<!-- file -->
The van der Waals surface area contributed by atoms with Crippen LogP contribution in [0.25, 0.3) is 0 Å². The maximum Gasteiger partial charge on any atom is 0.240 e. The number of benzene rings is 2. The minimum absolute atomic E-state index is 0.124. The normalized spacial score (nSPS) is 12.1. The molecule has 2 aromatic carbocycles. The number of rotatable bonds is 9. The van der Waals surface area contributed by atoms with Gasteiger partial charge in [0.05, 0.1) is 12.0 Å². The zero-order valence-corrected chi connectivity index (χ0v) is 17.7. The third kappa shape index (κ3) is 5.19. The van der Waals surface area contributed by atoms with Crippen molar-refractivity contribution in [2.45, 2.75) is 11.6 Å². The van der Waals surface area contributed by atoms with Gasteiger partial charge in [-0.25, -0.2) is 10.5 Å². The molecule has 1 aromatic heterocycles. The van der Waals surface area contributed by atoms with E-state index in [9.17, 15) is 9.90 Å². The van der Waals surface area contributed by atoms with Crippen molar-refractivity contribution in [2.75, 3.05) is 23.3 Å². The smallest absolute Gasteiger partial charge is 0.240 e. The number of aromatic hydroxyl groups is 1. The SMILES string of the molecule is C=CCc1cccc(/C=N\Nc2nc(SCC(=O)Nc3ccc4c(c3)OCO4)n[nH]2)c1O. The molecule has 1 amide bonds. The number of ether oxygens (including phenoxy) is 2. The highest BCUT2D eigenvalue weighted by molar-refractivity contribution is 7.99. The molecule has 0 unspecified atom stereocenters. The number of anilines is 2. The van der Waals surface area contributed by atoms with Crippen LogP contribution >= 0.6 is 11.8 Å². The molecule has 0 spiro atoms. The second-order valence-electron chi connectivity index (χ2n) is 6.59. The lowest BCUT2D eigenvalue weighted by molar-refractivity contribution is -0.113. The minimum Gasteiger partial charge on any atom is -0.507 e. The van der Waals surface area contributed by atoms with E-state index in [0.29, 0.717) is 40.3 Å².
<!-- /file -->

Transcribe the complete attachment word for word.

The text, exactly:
The van der Waals surface area contributed by atoms with Crippen LogP contribution in [0.25, 0.3) is 0 Å². The maximum Gasteiger partial charge on any atom is 0.240 e. The number of benzene rings is 2. The minimum absolute atomic E-state index is 0.124. The normalized spacial score (nSPS) is 12.1. The molecule has 2 aromatic carbocycles. The number of rotatable bonds is 9. The van der Waals surface area contributed by atoms with Gasteiger partial charge in [0.05, 0.1) is 12.0 Å². The zero-order valence-corrected chi connectivity index (χ0v) is 17.7. The third kappa shape index (κ3) is 5.19. The van der Waals surface area contributed by atoms with Crippen molar-refractivity contribution in [2.45, 2.75) is 11.6 Å². The van der Waals surface area contributed by atoms with Gasteiger partial charge in [-0.25, -0.2) is 10.5 Å². The molecule has 1 aromatic heterocycles. The van der Waals surface area contributed by atoms with E-state index in [9.17, 15) is 9.90 Å². The van der Waals surface area contributed by atoms with Crippen molar-refractivity contribution in [2.75, 3.05) is 23.3 Å². The smallest absolute Gasteiger partial charge is 0.240 e. The number of aromatic hydroxyl groups is 1. The SMILES string of the molecule is C=CCc1cccc(/C=N\Nc2nc(SCC(=O)Nc3ccc4c(c3)OCO4)n[nH]2)c1O. The molecule has 1 amide bonds. The number of ether oxygens (including phenoxy) is 2. The highest BCUT2D eigenvalue weighted by molar-refractivity contribution is 7.99. The molecule has 0 unspecified atom stereocenters. The number of anilines is 2. The van der Waals surface area contributed by atoms with Crippen LogP contribution >= 0.6 is 11.8 Å². The molecule has 0 spiro atoms. The second-order valence-electron chi connectivity index (χ2n) is 6.59. The lowest BCUT2D eigenvalue weighted by molar-refractivity contribution is -0.113. The minimum Gasteiger partial charge on any atom is -0.507 e. The van der Waals surface area contributed by atoms with E-state index in [0.29, 0.717) is 40.3 Å².